He then talked of the united history of the Slavic people and how the medieval Rus formed their first state in Kiev. He mentioned that central regions of what is now Ukraine rejoined the Russian Empire in 1654 and that after wars with Ottoman Turkey, other areas (Novorossiya and Crimea) became incorporated into Russia. These areas along with parts of former Polish governed regions in the west were added to Soviet Ukraine in 1945. Putin then remarked that the 1954 transfer of Soviet Crimea to Soviet Ukraine was in fact illegal according to the Soviet laws of the era.

The conclusion that Putin drew was that while most Russians and Ukrainians see themselves as part of a wider fraternal nation, the future is up to people in Ukraine, in respect of how they would like to govern themselves. If they choose to remain totally separate from Russia, this is their choice and they will have to work to improve their conditions themselves if this is the final decision of Ukrainians.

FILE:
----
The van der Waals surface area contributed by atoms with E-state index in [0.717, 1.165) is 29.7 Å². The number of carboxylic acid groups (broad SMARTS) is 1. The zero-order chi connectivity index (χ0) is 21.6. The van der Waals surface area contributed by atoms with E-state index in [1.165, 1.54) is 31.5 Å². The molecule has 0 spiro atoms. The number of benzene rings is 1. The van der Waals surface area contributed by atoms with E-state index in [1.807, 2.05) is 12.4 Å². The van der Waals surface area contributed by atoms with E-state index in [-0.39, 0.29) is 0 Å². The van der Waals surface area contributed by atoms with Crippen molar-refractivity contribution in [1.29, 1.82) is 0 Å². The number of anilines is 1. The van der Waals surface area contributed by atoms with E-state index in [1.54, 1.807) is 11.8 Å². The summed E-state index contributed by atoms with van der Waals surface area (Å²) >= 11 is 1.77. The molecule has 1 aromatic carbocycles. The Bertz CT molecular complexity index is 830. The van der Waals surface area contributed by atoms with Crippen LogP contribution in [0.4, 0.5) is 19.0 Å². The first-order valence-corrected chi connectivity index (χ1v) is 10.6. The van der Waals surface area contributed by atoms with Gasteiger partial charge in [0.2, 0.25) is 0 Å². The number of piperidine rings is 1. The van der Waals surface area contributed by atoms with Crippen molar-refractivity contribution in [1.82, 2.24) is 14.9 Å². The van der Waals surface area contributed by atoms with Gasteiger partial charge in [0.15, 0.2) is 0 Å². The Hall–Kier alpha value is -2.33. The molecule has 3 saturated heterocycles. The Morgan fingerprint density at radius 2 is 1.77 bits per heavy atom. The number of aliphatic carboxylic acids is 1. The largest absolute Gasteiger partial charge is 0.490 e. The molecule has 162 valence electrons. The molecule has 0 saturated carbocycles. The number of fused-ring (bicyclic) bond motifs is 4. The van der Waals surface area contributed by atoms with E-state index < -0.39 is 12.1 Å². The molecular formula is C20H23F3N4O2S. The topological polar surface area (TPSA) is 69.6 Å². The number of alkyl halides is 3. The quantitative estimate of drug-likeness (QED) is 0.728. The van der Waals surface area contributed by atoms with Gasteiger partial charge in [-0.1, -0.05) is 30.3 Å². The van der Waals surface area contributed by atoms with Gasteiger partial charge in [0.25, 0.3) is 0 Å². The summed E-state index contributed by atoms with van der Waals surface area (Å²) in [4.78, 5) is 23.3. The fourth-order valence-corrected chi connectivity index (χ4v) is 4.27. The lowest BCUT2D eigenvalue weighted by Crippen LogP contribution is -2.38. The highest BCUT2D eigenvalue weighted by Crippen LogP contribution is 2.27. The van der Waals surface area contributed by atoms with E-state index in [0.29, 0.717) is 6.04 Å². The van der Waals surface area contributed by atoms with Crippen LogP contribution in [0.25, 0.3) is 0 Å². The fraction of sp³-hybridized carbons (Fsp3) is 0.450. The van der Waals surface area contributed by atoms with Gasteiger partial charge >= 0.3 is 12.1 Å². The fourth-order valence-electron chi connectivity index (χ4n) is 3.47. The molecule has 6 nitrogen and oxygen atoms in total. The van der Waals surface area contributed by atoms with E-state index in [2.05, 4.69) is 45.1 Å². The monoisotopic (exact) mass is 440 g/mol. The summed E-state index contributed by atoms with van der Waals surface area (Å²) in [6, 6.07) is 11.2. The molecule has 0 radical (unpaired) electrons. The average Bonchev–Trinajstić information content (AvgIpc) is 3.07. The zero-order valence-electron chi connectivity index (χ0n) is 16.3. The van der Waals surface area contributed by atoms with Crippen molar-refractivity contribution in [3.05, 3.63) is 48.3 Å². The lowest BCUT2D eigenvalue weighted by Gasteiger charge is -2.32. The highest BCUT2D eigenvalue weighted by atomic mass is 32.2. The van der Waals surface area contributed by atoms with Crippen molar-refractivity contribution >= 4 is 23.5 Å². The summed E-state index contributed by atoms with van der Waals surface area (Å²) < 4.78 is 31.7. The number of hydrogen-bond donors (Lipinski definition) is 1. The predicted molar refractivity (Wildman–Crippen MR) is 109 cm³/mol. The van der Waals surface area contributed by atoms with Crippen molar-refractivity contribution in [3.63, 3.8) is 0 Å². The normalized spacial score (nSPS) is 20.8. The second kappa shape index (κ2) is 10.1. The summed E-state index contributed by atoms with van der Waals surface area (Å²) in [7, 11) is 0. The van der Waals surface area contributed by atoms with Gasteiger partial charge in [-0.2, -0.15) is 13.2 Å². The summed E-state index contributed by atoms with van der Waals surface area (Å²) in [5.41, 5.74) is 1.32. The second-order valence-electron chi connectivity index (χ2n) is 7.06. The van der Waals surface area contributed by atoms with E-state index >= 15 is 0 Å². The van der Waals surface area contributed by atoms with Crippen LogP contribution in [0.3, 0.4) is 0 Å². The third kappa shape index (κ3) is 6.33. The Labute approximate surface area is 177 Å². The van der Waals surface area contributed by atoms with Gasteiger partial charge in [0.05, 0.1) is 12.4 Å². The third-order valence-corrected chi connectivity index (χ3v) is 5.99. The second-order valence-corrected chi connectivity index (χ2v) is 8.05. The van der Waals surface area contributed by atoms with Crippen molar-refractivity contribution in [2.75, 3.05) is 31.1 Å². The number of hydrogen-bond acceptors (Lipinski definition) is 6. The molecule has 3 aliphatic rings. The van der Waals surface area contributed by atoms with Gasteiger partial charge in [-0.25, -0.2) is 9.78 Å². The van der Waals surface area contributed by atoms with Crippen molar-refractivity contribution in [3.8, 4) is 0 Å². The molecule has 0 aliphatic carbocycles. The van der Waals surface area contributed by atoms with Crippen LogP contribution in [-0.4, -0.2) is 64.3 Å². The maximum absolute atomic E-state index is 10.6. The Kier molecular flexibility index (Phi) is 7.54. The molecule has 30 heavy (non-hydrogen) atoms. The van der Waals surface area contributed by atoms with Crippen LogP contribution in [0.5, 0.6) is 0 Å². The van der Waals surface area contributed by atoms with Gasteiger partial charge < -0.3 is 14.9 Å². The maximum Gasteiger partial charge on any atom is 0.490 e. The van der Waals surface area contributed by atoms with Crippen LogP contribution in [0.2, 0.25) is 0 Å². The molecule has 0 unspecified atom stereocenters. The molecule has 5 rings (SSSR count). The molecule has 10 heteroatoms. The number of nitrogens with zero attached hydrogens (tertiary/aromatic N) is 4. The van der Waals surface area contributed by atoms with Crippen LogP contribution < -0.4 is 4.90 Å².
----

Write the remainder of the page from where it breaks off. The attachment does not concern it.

5. Relations with China/One Belt–One Road 

President Putin stated that he welcomes the decisions taken by the ruling Communist Party of China in terms in further modernisation programmes and an increased emphasis on respectful cooperation with international partners via the One Belt–One Road initiative.

He further stated that Chinese model is similar in many ways to that which Russia is currently building internally and among Russia’s international partners.

Putin praised the fast growth of the Chinese economy and credited them to good decisions made by President Xi Jinping and his predecessors. He called China a “strategic partner of Russia” and said that Russia and China have $63 billion in trade turnover. Putin expressed his optimism that this figure is likely to increase in the very near future.